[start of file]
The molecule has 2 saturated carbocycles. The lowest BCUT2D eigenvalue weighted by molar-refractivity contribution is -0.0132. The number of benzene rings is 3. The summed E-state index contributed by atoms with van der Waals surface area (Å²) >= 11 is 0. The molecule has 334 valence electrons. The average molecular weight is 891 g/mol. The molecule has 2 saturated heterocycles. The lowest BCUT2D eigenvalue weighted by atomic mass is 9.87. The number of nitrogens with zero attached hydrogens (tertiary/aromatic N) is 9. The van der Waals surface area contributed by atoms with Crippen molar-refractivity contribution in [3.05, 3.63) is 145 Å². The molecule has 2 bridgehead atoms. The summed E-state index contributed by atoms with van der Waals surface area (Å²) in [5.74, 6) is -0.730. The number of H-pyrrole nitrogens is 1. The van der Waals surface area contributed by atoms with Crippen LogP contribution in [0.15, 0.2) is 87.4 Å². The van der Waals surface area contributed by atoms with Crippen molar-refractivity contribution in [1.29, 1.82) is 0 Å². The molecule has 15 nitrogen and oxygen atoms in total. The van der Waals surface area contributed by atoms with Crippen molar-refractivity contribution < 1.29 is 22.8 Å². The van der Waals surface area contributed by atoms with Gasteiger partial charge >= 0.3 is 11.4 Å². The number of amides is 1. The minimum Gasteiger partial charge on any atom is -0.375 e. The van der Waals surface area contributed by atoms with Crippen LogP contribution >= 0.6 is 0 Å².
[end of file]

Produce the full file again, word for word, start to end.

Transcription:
The molecule has 2 saturated carbocycles. The lowest BCUT2D eigenvalue weighted by molar-refractivity contribution is -0.0132. The number of benzene rings is 3. The summed E-state index contributed by atoms with van der Waals surface area (Å²) >= 11 is 0. The molecule has 334 valence electrons. The average molecular weight is 891 g/mol. The molecule has 2 saturated heterocycles. The lowest BCUT2D eigenvalue weighted by atomic mass is 9.87. The number of nitrogens with zero attached hydrogens (tertiary/aromatic N) is 9. The van der Waals surface area contributed by atoms with Crippen molar-refractivity contribution in [3.05, 3.63) is 145 Å². The molecule has 2 bridgehead atoms. The summed E-state index contributed by atoms with van der Waals surface area (Å²) in [5.74, 6) is -0.730. The number of H-pyrrole nitrogens is 1. The van der Waals surface area contributed by atoms with Crippen LogP contribution in [0.15, 0.2) is 87.4 Å². The van der Waals surface area contributed by atoms with Crippen molar-refractivity contribution in [1.29, 1.82) is 0 Å². The molecule has 15 nitrogen and oxygen atoms in total. The van der Waals surface area contributed by atoms with Crippen molar-refractivity contribution < 1.29 is 22.8 Å². The van der Waals surface area contributed by atoms with Gasteiger partial charge >= 0.3 is 11.4 Å². The number of amides is 1. The minimum Gasteiger partial charge on any atom is -0.375 e. The van der Waals surface area contributed by atoms with Crippen LogP contribution >= 0.6 is 0 Å².